Home > Uncategorized > 30 Days of Kink: Day 11

30 Days of Kink: Day 11

What are your views on the ethics of kink?

There are, again, a couple of ways that I read this question. The first is practical: how does one engage in kink without entering into the realm of abuse or harm? Consent and communication are important, obviously, but not sufficient: a couple of inexperienced, uninformed kinky folks can consent enthusiastically and communicate their plans in detail, but if they don’t learn how to do activity X safely, create a controlled environment, and prepare for things to go wrong, someone’s going to end up treed by an angry alligator.

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Not that I’d know. . .

I’m a fan of RACK (risk-aware consensual kink) because hey, BDSM entails certain risks to both physical and mental health. It would be irresponsible to engage in fire play without a fire extinguisher and/or fire blanket, for an obvious example. Humiliation can create vulnerability and (at least for me) comes with elaborate and sometimes contradictory aftercare needs. But what about a simple mistake? Say a top is practicing with a new belt and misjudges, hits a few inches away from where she intended? It’s an honest mistake, one that doesn’t do any damage, but it’s frightening. Trust can be shaken. And handling it wrong, by blaming or being overly defensive or otherwise not being completely calm and caring will make it worse.

Not that I’d know that either. . .

In an ideal world, the risks can bring the need for consent and communication to the forefront. When talking about sex is non-optional, it gets done. Sometimes awkwardly or shyly or not as well as it might be, but it’s at least a given within the kinky subculture that the typical vanilla pattern of just trying to slowly escalate physical interaction until your partner objects will not fly. You can’t just start whipping someone if a date goes well. You have to talk about it.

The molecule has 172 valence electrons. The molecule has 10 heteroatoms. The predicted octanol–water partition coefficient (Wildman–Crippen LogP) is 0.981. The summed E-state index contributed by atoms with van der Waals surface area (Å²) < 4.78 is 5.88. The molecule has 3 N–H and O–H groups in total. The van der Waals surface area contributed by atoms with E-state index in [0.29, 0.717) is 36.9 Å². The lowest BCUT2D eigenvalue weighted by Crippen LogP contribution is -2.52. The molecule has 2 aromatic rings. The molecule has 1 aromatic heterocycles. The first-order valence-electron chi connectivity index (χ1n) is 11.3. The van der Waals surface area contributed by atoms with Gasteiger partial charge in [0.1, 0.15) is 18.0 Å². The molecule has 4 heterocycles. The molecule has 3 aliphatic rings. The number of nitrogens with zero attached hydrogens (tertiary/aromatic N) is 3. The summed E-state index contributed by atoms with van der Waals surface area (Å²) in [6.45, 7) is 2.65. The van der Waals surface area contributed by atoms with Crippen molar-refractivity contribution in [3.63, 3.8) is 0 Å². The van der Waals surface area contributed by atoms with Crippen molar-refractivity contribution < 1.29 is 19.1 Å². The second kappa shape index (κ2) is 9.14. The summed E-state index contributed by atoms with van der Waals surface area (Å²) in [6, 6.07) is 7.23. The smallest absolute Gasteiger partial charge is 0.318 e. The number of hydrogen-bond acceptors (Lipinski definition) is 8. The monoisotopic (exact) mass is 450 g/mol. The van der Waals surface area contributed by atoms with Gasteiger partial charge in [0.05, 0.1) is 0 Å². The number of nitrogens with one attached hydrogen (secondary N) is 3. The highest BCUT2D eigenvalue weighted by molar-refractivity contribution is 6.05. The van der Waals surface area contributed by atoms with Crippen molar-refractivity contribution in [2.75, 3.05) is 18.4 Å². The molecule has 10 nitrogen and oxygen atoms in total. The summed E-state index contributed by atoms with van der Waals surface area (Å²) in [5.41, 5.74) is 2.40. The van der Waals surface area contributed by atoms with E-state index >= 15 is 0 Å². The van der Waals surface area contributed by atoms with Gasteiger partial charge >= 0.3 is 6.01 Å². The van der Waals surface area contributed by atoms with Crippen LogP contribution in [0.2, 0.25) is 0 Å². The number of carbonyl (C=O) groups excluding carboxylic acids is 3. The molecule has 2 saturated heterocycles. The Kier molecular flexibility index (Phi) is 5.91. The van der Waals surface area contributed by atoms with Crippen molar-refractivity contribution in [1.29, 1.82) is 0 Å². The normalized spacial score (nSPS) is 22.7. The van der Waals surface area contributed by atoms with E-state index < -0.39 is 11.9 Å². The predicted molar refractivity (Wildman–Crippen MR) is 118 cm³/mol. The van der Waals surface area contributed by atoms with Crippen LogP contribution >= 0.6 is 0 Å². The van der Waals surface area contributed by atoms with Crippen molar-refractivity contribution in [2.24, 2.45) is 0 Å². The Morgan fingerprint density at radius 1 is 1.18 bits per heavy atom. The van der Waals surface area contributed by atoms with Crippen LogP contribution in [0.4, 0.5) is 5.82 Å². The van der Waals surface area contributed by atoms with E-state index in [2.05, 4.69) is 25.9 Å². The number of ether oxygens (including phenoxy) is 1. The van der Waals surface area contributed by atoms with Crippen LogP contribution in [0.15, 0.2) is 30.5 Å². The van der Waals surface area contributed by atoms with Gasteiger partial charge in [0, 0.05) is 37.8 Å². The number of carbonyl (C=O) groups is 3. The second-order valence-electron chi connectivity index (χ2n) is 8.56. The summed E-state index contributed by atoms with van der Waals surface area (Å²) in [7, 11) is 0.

The other reading, which I do think about quite a lot, is: Is kink inherently immoral? How does one reconcile the desire to harm and be harmed, to take even a part of one person’s will or autonomy and give it to another, with such basic philosophical tenets as “suffering is wrong” and “man’s free will is sacrosanct”? Is it self-deluding to believe that consent and desire are sufficient to bring the facts of BDSM into a moral framework? Are we all in fact Sadean and fatalistic, unconsciously resisting the fear of suffering and mortality by choosing to master pain and risk in a way we can control?

Ethics are not nearly as simple as many people seem to think. Several aspects of kink run into problems if you run them by e.g. Kant, even if we choose to ignore his extraordinarily conservative views on sex generally. So let’s set aside his belief that sex is dehumanizing. Good, glad that’s out of the way. Now can we universalize the maxims central to BDSM? This probably depends on how we express them. Let’s try “It is acceptable to respect another person’s consent.” This looks good to me; universalize it and no one gets violated in any way ever again. But when you specify D/s it gets harder. “It is acceptable to act according to another person’s will” would express submission pretty benignly (Kant would not call it benign: it violates the autonomy of mind), for instance, but if that statement is universalized then no one’s actions are according to his own will and society falls apart. On the other hand, this could be a semantic issue caused by my inability to correctly formulate the maxims to describe the relationship.